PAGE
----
Aspirational Chat with Mary Marriner

Mary Marriner is the woman behind the Victoria Restaurant Group, but her talents and hard work are on full display in every restaurant they own and venture they take on. Mary’s energy seems endless — whether she’s working in her garden on produce for the restaurants, coming up with new business ideas (brewery & farm!), designing a new house or decorating their three restaurants for the holiday season — she’s moving, getting her hands dirty or creating. When you meet her you can instantly tell how important her family is to her and that extends to the causes she and her family support. 

Her home, designed by her, is very warm and welcoming. I enjoyed her many stories about creating their home, the brewery & restaurants, and her family and I hope you will, too! Let’s jump right in.


AFP: Tell me about building this amazing house.

MM: We bought the farm in late 2011. The only building was an ugly, unfinished concrete block barn, with open trusses, dirt floors and a leaky roof. Every time it rained, water ran off the field straight into the barn. So the first project was creating a berm to redirect the water and beautify the building. We chose stucco & stone with a standing seam metal roof which became the palate for the house and other buildings. 

We broke ground on October 1, 2012 and ‘moved in’ not quite a year later. Since we were the general contractor/designer/landscapers, we needed to be here every day, we decided to live in the 23-year old single-wide trailer where the farm hand previously occupied.

The barn became our wood shop so all the wood that you see in the house is repurposed from a barn in Ellicott City that the Taylor family gave to us. We took that down board by board, saved all the wood and reused it - the floors, the staircase, the beams.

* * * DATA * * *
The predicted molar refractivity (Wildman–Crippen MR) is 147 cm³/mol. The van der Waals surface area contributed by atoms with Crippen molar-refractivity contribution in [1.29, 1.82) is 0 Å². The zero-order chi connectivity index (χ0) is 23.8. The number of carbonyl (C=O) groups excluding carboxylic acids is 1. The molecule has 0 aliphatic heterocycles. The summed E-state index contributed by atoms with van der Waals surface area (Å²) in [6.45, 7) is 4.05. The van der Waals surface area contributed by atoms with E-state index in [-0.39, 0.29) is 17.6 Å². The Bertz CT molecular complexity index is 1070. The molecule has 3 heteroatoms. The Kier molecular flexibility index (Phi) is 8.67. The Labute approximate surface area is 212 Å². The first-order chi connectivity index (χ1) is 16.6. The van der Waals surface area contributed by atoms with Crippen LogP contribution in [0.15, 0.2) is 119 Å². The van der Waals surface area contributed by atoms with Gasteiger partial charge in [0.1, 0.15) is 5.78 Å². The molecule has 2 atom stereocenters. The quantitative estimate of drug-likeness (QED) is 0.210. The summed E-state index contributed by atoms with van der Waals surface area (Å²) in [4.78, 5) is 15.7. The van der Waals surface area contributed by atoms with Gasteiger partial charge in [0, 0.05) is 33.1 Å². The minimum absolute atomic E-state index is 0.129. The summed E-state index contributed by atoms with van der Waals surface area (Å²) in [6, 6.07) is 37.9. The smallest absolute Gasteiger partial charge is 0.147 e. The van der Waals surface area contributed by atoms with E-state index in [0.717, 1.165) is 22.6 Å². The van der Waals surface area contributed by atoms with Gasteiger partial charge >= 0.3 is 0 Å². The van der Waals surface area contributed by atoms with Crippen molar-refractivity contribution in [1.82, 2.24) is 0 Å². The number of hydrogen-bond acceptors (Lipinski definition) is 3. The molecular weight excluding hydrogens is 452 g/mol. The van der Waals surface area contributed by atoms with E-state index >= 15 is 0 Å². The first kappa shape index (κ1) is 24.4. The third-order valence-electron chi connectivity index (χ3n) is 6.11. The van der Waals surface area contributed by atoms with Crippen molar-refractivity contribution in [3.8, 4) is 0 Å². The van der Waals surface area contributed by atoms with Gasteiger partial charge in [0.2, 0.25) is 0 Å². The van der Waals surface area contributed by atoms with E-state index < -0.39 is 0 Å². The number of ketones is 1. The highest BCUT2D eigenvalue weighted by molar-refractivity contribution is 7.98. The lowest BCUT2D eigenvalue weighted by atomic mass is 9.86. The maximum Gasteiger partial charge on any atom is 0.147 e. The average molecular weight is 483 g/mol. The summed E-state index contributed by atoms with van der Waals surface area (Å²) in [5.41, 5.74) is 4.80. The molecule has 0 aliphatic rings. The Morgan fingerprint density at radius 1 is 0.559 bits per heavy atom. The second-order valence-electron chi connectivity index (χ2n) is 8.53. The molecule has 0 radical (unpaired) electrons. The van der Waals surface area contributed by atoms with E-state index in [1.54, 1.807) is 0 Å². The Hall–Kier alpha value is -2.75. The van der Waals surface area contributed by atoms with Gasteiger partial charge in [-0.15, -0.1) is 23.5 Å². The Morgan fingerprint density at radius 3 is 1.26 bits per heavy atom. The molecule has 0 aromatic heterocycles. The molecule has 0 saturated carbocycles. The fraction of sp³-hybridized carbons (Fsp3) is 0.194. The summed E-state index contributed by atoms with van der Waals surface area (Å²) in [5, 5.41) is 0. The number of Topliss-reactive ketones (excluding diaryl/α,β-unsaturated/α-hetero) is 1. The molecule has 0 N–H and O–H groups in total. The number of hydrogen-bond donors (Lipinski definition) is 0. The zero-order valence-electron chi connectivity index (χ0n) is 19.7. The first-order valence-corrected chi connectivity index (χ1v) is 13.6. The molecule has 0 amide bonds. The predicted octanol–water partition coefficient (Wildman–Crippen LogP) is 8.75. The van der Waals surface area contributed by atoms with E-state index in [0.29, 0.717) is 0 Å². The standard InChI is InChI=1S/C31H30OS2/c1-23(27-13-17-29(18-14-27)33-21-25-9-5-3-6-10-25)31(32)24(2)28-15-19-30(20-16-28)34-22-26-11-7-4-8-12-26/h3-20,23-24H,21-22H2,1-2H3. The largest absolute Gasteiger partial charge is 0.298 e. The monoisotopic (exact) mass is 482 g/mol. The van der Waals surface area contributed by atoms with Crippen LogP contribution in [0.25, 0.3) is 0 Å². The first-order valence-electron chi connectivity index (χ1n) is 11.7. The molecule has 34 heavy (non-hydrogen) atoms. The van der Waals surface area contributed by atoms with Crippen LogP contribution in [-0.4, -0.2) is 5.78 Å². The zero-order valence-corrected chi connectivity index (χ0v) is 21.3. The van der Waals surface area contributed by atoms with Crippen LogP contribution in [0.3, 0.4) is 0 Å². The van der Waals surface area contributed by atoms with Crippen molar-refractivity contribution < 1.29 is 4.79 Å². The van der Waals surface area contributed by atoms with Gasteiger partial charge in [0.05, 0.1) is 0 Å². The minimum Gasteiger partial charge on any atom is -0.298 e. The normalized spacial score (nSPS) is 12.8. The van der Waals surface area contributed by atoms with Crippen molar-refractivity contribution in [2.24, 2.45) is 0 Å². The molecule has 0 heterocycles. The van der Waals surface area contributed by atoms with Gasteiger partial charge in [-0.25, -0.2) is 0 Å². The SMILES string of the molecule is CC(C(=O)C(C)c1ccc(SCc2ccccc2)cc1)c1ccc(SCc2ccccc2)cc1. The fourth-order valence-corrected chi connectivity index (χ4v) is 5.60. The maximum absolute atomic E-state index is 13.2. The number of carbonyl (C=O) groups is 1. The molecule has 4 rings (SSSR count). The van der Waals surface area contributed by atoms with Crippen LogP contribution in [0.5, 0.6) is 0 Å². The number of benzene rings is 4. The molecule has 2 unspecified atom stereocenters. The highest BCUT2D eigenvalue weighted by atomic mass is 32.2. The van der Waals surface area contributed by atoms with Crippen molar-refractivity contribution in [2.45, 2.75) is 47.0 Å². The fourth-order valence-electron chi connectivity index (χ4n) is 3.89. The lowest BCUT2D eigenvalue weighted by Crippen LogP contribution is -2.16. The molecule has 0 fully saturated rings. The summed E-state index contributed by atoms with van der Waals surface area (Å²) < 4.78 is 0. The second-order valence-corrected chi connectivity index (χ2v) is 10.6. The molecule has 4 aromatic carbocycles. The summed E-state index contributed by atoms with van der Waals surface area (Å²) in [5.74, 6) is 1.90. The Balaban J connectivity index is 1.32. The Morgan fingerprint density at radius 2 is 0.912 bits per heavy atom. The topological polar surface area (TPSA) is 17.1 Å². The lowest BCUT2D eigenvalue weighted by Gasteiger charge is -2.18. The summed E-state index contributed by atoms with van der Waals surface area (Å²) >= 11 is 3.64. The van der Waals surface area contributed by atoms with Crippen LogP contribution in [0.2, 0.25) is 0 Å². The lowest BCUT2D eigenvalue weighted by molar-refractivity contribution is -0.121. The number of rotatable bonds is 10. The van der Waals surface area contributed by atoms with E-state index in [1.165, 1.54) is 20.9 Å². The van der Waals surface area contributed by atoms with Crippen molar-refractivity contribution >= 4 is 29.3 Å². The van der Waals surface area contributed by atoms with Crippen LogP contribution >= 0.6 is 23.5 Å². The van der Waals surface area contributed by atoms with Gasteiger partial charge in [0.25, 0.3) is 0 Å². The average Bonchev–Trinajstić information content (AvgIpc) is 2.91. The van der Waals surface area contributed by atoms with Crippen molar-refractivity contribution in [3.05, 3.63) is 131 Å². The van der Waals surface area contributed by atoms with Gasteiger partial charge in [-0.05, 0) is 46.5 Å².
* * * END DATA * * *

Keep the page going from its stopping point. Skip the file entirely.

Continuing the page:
You just met Mike Greer, our ‘he can build anything’ wizard. His daughter was getting married in September of 2013 and wanted to have her reception here on the farm. But Mike decided that the best location for the tent site was exactly where the single-wide sat. Unfortunately, as the wedding day neared, the house wasn’t finished. Two days before the wedding we were able to get our U&O because we had a working kitchen, bath and bedroom. We could move the tailer as it had no axles, so were destroyed it… as the tent people were setting up for the reception. What pressure?

AFP: Your great room is wonderful. What’s the room beyond it?

MM: That’s a sunroom and it's turned into a play space for my grandchildren. It's great, I have all the kids toys out here. And we have a wood stove that we use all the time in the winter. I split the wood, I haul the wood - this is my baby. It makes this room so cozy and I just love it. When the kids are here, we're just out here all day. 

 {The sunroom, a play space for her grandchildren and a relaxing all-season retreat, is Mary’s favorite room many thanks to her wood stove.}